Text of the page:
Noel Wilkerson was in her southwest Austin home on Sunday when her evening was jarred by the sound of an explosion.
“It sounded like a huge cannon had gone off,” Wilkerson said.
Turns out, it was a bomb. Her neighborhood was the site of the fourth attack by Austin’s suspected serial bomber. Like many of her neighbors, Wilkerson turned to social media to find out what happened.
“Within seconds, Nextdoor started with posts,” she said, referencing the private social network for neighborhoods.
Her experience was far from unique. Technology provided a new way for Austin residents to deal with the crisis. Residents used internet-enabled video home security technology like Ring to surveil their homes and report suspicious activity. And as bombs kept exploding in Austin and surrounding areas this month, many Texans turned to Nextdoor and to private neighborhood Facebook groups and email lists to keep each other informed and feel safer. But some also acknowledged that the fear expressed on the sites can make a crisis seem even worse.
Police used the tools, too, to collect evidence and share information with the public.
“The neighborhood, while freaked out because of the seriousness of the ongoing bomb situation, remained calm,” Wilkerson said. “Using Nextdoor, we were kept up informed as the story unfolded — all through the night to now. We were told of the roadblocks, lockdown, tips on turning in surveillance to authorities, suspicious vehicles that had been seen, road openings, media staging and details about the bombing.”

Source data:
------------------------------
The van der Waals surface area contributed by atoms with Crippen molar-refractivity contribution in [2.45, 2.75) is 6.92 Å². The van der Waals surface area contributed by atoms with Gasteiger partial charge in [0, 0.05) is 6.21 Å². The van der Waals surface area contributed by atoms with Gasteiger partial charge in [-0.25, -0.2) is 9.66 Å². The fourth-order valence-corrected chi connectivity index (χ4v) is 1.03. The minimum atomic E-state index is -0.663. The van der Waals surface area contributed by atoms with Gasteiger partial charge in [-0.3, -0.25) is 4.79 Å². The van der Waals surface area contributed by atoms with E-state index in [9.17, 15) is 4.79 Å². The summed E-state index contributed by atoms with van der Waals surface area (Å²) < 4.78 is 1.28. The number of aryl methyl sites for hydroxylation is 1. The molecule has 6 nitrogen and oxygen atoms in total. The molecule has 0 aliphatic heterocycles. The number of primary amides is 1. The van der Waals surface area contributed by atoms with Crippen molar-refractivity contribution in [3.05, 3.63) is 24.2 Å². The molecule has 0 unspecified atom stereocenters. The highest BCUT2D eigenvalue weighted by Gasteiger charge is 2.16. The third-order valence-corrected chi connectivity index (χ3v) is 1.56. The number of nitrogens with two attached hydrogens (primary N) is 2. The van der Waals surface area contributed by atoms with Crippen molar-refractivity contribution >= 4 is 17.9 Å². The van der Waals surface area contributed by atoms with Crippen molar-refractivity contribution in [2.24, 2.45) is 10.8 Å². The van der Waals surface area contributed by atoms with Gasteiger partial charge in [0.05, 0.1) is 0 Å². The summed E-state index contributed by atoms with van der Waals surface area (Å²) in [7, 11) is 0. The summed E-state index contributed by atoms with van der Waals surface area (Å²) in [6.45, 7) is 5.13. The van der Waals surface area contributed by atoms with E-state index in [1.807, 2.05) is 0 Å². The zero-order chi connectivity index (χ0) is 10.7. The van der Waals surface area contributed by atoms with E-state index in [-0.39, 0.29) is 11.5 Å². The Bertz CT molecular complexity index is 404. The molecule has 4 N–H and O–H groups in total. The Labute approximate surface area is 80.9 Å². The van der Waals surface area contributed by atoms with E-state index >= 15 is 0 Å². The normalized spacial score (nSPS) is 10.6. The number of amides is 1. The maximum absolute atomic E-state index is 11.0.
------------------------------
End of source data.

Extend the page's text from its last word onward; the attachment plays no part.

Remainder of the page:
The attacks killed two people and injured several others before the bomber died in a confrontation with police on Wednesday. In addition to the bomb in southwest Austin, three bombs went off on the east side of the city. Another bomb exploded at a FedEx facility in Schertz, near San Antonio. A sixth was found at another FedEx facility but never detonated.
Authorities say 23-year-old Pflugerville resident Mark Conditt was responsible for the violence.
Since the first attack, there were hundreds of conversations about the bombings in local communities, according to Steve Wymer, the vice president of communications and policy for Nextdoor.
Wymer said neighbors have been using the site to check in on one another, share helpful news articles and receive updates from the Austin Police Department. He added, however, that he couldn’t say definitively whether the increase in the number of posts is specifically related to the bombings.
“There’s definitely an uptick of activity and reports in Austin because there’s a ton going on,” Wymer said, noting that the city recently concluded its annual South by Southwest festival. “This happened in Houston during the hurricanes or even when something positive happens, like the Astros winning the World Series. You see massive upticks just because people discuss, virtually, what they would in real life — important newsworthy events.”
Residents say the bombings have been a big topic of conversation on the forums. People have drawn attention to suspicious packages and exchanged theories about the attacks. In one neighborhood, a post even offered the services of the author’s dog, which had been trained to sniff out bombs.